Mack, a 6-week-old McNab Shepherd puppy, squirmed in Columbus Fire and Rescue engineer Eric Minga’s arms on their first day together as search dog-in-training and handler at the fire station on 31st Avenue North Friday.
“When he finds his first person, it’s going to feel like my kid’s just hit a home run,” Minga said proudly as Mack whined.
In the field behind them, 3-month-old Jett, a Belgian Malinois puppy who had been barking at Mack all afternoon, dashed across the grass to retrieve a dog toy from another firefighter while his handler, firefighter Tyler Jones, looked on.
The two dogs are CFR’s newest search and rescue dogs, which — if their training goes as planned — will be certified to find missing people within 12 months.
The puppies were chosen and are being trained by Kathy Doty and Dee Maples of GTR K9 Search Team, which trains search dogs and cadaver dogs. Doty and Maples have worked with CFR for several years helping look for people who go missing locally and travel with CFR’s task force around the state and region to disaster areas to help with search and rescue. Maples’ dog, another Belgian Malinois named Parker, even helped in the search for missing autistic man Chris Reed, who disappeared from his home on Jan. 22 only to be found three days later.
“Any time that I get a call right now, I call Miss Kathy and Miss Dee and they’ll come help me do a search,” said CFR engineer and search and rescue coordinator Michael Miller.
Doty and Maples picked out the new puppies for CFR after CFR’s older search dog of about 10 years retired a few months ago. That dog had been donated to CFR, Miller said. These puppies, each $600, were the first CFR have bought.
“We’re very excited,” he said. “You’d be surprised how many times we get called in on a missing person (case) — somebody that just walked away because of Alzheimer’s or autism.”
They get calls like that a handful of times per month, Miller said, though usually the person comes back within a few hours. Having the dogs on two different shifts, however, will help decrease response time when there is a serious case.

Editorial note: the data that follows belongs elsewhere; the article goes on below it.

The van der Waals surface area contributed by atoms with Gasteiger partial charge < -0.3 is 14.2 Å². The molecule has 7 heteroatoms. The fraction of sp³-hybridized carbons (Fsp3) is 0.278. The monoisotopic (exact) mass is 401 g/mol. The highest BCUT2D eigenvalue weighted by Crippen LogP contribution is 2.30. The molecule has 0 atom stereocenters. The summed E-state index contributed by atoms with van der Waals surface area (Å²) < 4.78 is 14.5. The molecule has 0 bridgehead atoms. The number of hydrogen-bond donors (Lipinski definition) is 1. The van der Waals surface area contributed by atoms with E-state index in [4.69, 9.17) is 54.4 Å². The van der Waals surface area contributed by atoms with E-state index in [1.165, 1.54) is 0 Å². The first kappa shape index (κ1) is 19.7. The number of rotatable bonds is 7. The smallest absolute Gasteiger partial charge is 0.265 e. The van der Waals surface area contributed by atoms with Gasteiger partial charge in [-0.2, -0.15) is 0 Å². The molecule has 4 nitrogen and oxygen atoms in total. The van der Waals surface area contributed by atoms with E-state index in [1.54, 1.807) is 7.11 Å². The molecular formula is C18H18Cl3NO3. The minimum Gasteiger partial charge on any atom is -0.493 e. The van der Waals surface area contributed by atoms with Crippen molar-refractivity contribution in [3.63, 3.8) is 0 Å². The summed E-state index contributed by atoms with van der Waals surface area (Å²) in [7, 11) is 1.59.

Doty said both Mack and Jett come from a long line of working dogs, and that their exuberant personalities make them even more qualified to train as K9 officers. Dog trainers look for puppies that tug on people’s clothes and nibble their hands — dogs pet owners are reluctant to keep, she said.
That’s because a lot of the training the puppies get is “against the rules” of what pet owners do, she said.
“Right now what we’re doing, we start them off chasing people,” she said. “…You want them chasing people and jumping up on people … because then they become victim loyal. We want them loyal to their victim.”
When the dogs follow a scent to the person, trainers want them to keep hold of the person with that scent so they don’t lose the victim again after finding them, she said.
Training the dogs
Doty has already begun working with the dogs’ handlers to train them. Jett, who has been training a little longer, knows the basic commands like “sit” and is now working on following scents.
“What they’re doing is tracking, trailing,” Doty said. “And it’s scent-discriminating. So in other words, if … you have a lost person, we can gather the scent of that person and give it to the dog and they should be able to walk through a crowd of people that have been … out there searching. And the dog should be able to pick up that particular scent and follow it (to) that individual person.”
Jones gives Jett the scent of a particular toy and then “hides” the toy — or at least has someone across the field hold onto it for him — and Jett has to follow the scent to the toy. It’s like a game to the puppy, Doty said.
Mack, being several weeks younger than Jett, is a little behind him on training and spent the afternoon just getting to know his handler, who he’ll live with for the rest of his career.
This doesn’t bother Minga, who has five dogs as pets already.
“I’m not new to dogs, just this dog,” he said.
Choosing the handlers
Minga’s and Jones’ love of dogs is part of the reason Miller, Doty and Maples chose them to be the puppies’ handlers.
“I went to each shift and talked to the guys, especially guys that got a lot of time before they retire,” Miller said.
Once he’d narrowed down the firefighters and engineers who were interested, Miller talked with Doty and Maples as well as Fire Chief Martin Andrews. The four of them eventually narrowed the handlers to Minga and Jones.
Both Jones and Minga named their dogs, and will live with them and train with them even after they’re certified. The dogs will be on-call when they are and will be loyal to their handler rather than other dogs.
Once certified, the dogs will housed at Station 2, Miller said.
The handlers and trainers all love dogs — that’s why they work with them, Maples said. But there’s more to what they do than just getting to work with the puppies.
“I hope and pray that each time we go out, whether it’s a live find or a cadaver, that we can bring closure to a family one way or the other,” Doty said. “That’s my ultimate goal, to bring somebody home or to bring closure.”
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